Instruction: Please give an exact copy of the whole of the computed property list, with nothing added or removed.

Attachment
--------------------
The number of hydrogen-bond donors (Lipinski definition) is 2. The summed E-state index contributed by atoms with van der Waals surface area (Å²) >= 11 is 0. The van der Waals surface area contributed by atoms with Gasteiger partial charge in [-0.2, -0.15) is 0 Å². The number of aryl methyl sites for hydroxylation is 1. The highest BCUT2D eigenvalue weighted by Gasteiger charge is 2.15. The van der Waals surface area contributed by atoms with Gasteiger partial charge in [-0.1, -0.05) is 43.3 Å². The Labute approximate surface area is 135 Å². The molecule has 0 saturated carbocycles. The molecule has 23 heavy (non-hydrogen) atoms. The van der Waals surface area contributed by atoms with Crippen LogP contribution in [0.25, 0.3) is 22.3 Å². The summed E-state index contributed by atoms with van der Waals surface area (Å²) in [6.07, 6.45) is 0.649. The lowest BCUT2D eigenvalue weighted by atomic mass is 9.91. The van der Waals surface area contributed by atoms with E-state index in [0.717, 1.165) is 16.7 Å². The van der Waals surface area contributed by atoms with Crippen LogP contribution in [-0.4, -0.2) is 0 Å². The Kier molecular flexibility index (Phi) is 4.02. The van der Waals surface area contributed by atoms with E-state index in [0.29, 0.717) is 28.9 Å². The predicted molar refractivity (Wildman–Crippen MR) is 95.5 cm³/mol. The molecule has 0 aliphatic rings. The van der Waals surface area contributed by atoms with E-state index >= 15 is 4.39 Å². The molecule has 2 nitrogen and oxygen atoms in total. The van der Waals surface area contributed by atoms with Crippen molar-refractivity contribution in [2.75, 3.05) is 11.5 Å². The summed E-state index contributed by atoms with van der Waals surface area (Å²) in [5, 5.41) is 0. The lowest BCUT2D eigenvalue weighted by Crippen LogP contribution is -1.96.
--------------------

The number of hydrogen-bond donors (Lipinski definition) is 2. The summed E-state index contributed by atoms with van der Waals surface area (Å²) >= 11 is 0. The van der Waals surface area contributed by atoms with Gasteiger partial charge in [-0.2, -0.15) is 0 Å². The number of aryl methyl sites for hydroxylation is 1. The highest BCUT2D eigenvalue weighted by Gasteiger charge is 2.15. The van der Waals surface area contributed by atoms with Gasteiger partial charge in [-0.1, -0.05) is 43.3 Å². The Labute approximate surface area is 135 Å². The molecule has 0 saturated carbocycles. The molecule has 23 heavy (non-hydrogen) atoms. The van der Waals surface area contributed by atoms with Crippen LogP contribution in [0.25, 0.3) is 22.3 Å². The summed E-state index contributed by atoms with van der Waals surface area (Å²) in [6.07, 6.45) is 0.649. The lowest BCUT2D eigenvalue weighted by atomic mass is 9.91. The van der Waals surface area contributed by atoms with E-state index in [0.717, 1.165) is 16.7 Å². The van der Waals surface area contributed by atoms with Crippen LogP contribution in [-0.4, -0.2) is 0 Å². The Kier molecular flexibility index (Phi) is 4.02. The van der Waals surface area contributed by atoms with E-state index in [0.29, 0.717) is 28.9 Å². The predicted molar refractivity (Wildman–Crippen MR) is 95.5 cm³/mol. The molecule has 0 aliphatic rings. The van der Waals surface area contributed by atoms with E-state index >= 15 is 4.39 Å². The molecule has 2 nitrogen and oxygen atoms in total. The van der Waals surface area contributed by atoms with Crippen molar-refractivity contribution in [2.75, 3.05) is 11.5 Å². The summed E-state index contributed by atoms with van der Waals surface area (Å²) in [5, 5.41) is 0. The lowest BCUT2D eigenvalue weighted by Crippen LogP contribution is -1.96.